NEW DELHI: The Centre is working on a solution to ensure that poor get benefits like free medicines and check-ups in speciality government hospitals on the basis of their BPL ration cards while eliminating income tax payers and top officials from the ambit of PDS.
The new moves are aimed at better targeting of subsidies which the government wants should reach the needy and the deserving.
"This issue is under consideration. We are trying to find some workable solution to ensure Below Poverty Line (BPL) category people can avail other facilities like free medicines with ease on the basis of a ration card," says Union Food Minister Ram Vilas Paswan.
He told PTI in an interview that the poor are facing problems, especially in those states where the new food law has been implemented.
The Minister was asked whether the government will take steps to ensure that new ration card serves as an ID card for other benefits.
Meanwhile, the government is working on plans to take out income tax payers and ranking officials in the government out of the ambit of Public Distribution System (PDS).
The Modi government has asked states to try such a scheme and Paswan will be discussing the issue with them.
It has also given enough signals that the much-touted welfare food security programme of the UPA government will not be shelved.
In fact, plans are afoot to fine-tune the scheme to target the beneficiaries in a better way and address the foodgrains entitlement, a sensitive issue raised by states.
"It is possible. We are thinking on these lines. I believe that instead of identifying poor beneficiaries, it would be better to identify those who can be excluded from the scheme," he said.
He was asked whether the government has any plans to implement the much-discussed idea of excluding income tax payers from the ambit of PDS benefits.
The Minister cited the case of Madhya Pradesh government already implementing a scheme on these lines.
"Class I and II officers and income tax payers are kept out of the ambit of PDS benefits in the state. We have asked all states to try this. I will discuss this issue with the state governments," he said.
At the same time, Paswan also expressed dissatisfaction over operation of PDS. "The benefit that should reach the poor is not reaching. There are many complaints about PDS."
Prior to the new food security law, ration cards served as identity cards to the below poverty line (BPL) families for not only getting highly subsidised foodgrains but also government benefits meant for BPL people.
With the scrapping of BPL section in the new food security law, the poor in this category are deprived of free health check-ups, free medicine and other housing facilities under both state and central government schemes because the ration card is no more recognised as an identity card for availing these benefits.
In fact, under the new food law, state governments are freshly identifying the beneficiaries and are issuing new ration cards, which are not being recognised as an ID card for other benefits being given to BPL people.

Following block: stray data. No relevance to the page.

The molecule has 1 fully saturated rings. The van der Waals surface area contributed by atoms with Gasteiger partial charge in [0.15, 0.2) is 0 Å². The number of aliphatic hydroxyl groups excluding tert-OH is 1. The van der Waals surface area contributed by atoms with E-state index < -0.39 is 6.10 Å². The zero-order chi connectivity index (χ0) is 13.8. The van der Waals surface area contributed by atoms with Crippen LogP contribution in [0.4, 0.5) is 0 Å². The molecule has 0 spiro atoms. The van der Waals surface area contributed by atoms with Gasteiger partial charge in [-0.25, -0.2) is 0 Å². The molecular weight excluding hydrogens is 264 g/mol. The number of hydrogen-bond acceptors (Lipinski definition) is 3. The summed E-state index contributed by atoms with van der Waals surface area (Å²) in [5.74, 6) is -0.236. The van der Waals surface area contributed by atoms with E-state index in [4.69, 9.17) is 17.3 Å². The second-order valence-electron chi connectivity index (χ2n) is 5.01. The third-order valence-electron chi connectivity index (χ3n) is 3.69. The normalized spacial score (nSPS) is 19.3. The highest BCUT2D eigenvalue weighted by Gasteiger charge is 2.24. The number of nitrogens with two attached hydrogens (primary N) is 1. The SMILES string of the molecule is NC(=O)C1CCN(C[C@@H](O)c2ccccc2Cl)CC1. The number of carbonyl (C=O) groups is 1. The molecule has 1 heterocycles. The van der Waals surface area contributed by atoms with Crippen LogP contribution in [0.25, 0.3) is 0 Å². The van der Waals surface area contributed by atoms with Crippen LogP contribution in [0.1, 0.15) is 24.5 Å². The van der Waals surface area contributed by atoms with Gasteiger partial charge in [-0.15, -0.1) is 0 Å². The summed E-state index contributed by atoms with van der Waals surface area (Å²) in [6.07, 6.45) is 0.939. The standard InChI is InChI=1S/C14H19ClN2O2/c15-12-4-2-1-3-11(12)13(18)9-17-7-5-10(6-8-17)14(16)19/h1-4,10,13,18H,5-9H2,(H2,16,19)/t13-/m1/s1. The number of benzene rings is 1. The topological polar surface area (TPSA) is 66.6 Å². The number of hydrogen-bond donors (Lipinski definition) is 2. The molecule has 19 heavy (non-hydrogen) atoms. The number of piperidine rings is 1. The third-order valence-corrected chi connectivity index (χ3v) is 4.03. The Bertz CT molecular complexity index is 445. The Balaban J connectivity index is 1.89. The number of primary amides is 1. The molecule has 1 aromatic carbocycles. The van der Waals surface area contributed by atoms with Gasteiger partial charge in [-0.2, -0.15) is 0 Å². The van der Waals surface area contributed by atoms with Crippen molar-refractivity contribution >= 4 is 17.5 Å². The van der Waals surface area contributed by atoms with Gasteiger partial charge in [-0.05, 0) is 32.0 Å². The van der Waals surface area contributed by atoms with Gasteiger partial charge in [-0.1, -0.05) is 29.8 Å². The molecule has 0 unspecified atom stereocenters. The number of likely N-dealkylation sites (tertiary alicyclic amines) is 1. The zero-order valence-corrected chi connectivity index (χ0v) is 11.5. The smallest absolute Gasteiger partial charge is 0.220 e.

As of now, 11 states have implemented the food law. Of which, Haryana, Rajasthan, Punjab, Chhattisgarh and Maharashtra, have fully implemented the Act; while Delhi, Himachal Pradesh, Karnataka, Chandigarh, Madhya Pradesh and Bihar have done it partially, Paswan added.
He also rejected suggestions that the new government was not keen about the scheme launched by the previous government last year.
"There is no less enthusiasm. Many states had opposed the law. We are trying to implement the law at the earliest. We had given three months extension that has expired. There might be another extension given to states," Paswan said.
The Centre will also advise state governments to exclude tax-payers and class 1-2 officers from the beneficiaries' list under the food law, he told PTI in an interview.
Making it clear that the NDA government will not shelve the new law brought in by the previous UPA regime, Paswan said that the government will implement the Act but hinted there could be some amendments to remove anomalies in entitlement.
The government has given six months more time till April to state governments for implementing the food law, that gives two-thirds of the country's population the right to subsidised foodgrains. The earlier three-month extension expired on October 4.
Under the Food law, the government would distribute a uniform quantity of 5 kilograms of foodgrains per person at a flat rate of Rs 3 per kg for rice, Rs 2 per kg for wheat and Rs 1 per kg for coarse cereals.
The existing Antyodaya Anna Yojana (AAY) households, poorest of the poor, will continue to receive 35 kg of foodgrains per family a month.
The implementation of the law would increase the Centre's food subsidy bill by Rs 25,000 crore to Rs 1.31 lakh crore.